21 November 2011
The Okeechobee waterway ends in Ft. Myers. Since the cross state transit was not part of the original itinerary we arrived without cruising guides or plans. We anchored off of Ft. Myers municipal marina, which provides dinghy dock, laundry and showers for $5 a day, with a friendly smile. Their store didn't have the cruising guides we were looking for so we placed an order with Armchair Sailor for the West coast version of the two cruising guide/ chartbooks which were most helpful on the ICW: Skipper Bob's Cruising the Gulf coast, and Intracoastal waterway: Miami to Mobile. After some reading we decided to head up Pine Island Sound and spend a couple of days at Cayo Costa State Park.
View Ft. Myers to Port of the Islands in a larger map
After Cayo Costa we headed South and spent two nights on a Ft. Myers beach mooring. Ft. Myers beach is a great kitchy throwback beach - a little bit rough and dirty but accessible, not yet gentrified by the surrounding area. Best of all a large portion of the beach allows dogs on leash and provides trash cans and bags at regular intervals. The Ft. Myers beach mooring field is between the barrier island of Estero, which the beach is on, and San Carlos island, where the fishing boats tie up. We had a great cocktail hour at Bonita Bill's, where dogs are welcome, the beer comes in a pitcher with a bag of ice to keep it cold and the shrimp are right off the boat.
Thus ended our "vacation". We left Ft. Myers beach and had the best sail of the trip 15 knots of wind on the beam with all sails raised. But the sail ended too soon. We headed back inshore At Gordon Pass and followed the old ICW behind Keewaydin Island and Marco Island exiting at Coon Key pass. On the way we spent a wonderful night behind Keewaydin in Rookery Bay. In the morning we took the dinghy to Keewaydin and followed a path across the island, and enjoyed our coffee alone on the barrier beach.
Finally after exiting Coon Key pass we motored across the shallows to Panther Key and the beginning of the Faka Union Canal, which would take us to our new Winter home at Port of the Islands Marina.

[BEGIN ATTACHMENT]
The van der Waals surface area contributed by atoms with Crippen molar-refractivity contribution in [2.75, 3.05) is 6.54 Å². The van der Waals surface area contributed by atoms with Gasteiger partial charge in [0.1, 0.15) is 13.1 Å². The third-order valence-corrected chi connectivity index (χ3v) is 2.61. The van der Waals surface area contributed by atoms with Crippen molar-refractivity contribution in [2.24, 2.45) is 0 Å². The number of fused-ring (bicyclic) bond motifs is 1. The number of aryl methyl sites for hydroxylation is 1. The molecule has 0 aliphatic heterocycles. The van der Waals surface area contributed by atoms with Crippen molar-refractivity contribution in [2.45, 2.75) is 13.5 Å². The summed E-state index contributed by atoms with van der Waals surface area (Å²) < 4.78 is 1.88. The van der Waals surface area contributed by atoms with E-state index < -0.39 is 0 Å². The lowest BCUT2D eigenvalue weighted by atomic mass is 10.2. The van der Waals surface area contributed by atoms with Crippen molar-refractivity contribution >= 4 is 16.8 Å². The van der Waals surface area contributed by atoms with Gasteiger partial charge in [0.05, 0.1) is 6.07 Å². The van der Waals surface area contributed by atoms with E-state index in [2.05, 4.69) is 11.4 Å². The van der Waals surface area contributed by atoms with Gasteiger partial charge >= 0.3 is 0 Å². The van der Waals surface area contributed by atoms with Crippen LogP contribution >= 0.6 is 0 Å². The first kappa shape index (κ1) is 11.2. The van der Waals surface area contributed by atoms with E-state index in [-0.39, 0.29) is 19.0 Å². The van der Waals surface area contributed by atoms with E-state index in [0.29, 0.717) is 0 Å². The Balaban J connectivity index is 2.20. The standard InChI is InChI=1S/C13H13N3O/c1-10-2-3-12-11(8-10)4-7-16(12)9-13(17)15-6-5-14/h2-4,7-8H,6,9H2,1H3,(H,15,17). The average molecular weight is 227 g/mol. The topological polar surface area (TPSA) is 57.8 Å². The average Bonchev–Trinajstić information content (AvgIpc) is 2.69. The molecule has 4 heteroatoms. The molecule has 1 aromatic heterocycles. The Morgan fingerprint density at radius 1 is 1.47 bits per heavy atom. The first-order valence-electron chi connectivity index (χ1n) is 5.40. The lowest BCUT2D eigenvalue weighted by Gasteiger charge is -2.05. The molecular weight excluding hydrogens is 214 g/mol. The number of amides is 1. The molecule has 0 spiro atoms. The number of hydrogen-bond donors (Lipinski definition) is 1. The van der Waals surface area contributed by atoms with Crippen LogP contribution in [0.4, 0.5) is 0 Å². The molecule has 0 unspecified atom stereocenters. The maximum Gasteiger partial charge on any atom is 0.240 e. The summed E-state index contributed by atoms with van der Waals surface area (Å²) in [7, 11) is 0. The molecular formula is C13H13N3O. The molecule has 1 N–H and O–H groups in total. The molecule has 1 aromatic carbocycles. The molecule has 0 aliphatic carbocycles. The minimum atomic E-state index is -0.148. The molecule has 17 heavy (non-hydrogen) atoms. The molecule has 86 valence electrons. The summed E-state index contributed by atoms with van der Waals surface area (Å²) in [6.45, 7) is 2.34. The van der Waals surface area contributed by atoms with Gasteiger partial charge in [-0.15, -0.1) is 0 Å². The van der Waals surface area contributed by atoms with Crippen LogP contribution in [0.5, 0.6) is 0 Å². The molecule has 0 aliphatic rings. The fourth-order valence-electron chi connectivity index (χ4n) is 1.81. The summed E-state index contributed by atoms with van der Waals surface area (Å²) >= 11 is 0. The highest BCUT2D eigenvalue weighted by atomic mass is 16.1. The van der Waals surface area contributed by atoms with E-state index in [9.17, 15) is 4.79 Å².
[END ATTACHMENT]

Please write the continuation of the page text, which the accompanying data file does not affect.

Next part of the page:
28 October 2011
|St. Lucie lock - going up - Okeechobee is above sea level.|
The bridge at Torry island was opening by a gentleman who disembarged from his golf cart, manually lowered the gates then used a long bar to manually swing the bridge into it's open position.
We anchored in a lovely deep bight North of the canal surrounded by mangroves and were serenaded by the love songs of alligators throughout the night.
|Man pushing pole to open bridge.|
Day 2: mile 63.5 to mile 103 (2 locks, 1 bridge opening)
We anchored on both sides of the La Belle bridge, first to the East because it won't open from 4-6pm, and 7-9 am and then in the West at 1815, so we could get an early start.
|Standing on the dike looking North over the canal to the lake|
The Okeechobee waterway was billed in the guidebooks as a nature lovers paradise, and it was. We saw alligators, turtles, herons, buzzards, and many birds missing from our bird book. We caught the largest mosquito we have ever seen. It is also proof of the survival of the army Corp of Engineers who maintain and run 5 locks so that pleasure boaters can transit the waterway. The power of the sugar industry was also in evidence in the massive rebuilding of the Southern dike at the cost of $10 million per mile. A highly recommended side trip just expect to get a stiff neck as you look North into the wilderness and away from the scarred landscape of the South coast.
27 October 2011
Gulf coast guidebook in stock, and a quick Google search showed an unsettling lack of bookstores in the area. So we dropped the hook and placed an overnight order with Armchair Sailor in Seattle for two Gulf coast guidebooks. This left time to spend a relaxing day in downtown Ft. Myers. We spent a leisurely morning sipping our coffee, then washed a load of laundry and walked to Publix for a few essentials stopping at a farmers market on the way. The books arrived but we decided to enjoy the slow pace a little longer with a Dark-n-stormy and sushi in the cockpit. Tomorrow - day 2 of vacation.
24 October 2011
A certain crew member was celebrating a birthday and so we picked up a mooring at the Sunset marina and anchorage and followed the boardwalk along the St Lucie river into the town of Stuart. Live music and waterfront restaurants abounded and we added Stuart to our list of places to return to when time is free.
We started this Westward voyage because Winter is still Winter even if most people are wearing shorts. An extended period of Northerly wind blowing from 10-15 knits has resulted in large seas offshore as it fought the northbound gulf stream. Without time to wait for a weather window and with a deep dread of the patience required to make it through the multitude of Southeast Florida bridges with openings timed for a vessel making more than 5 knots we turned West.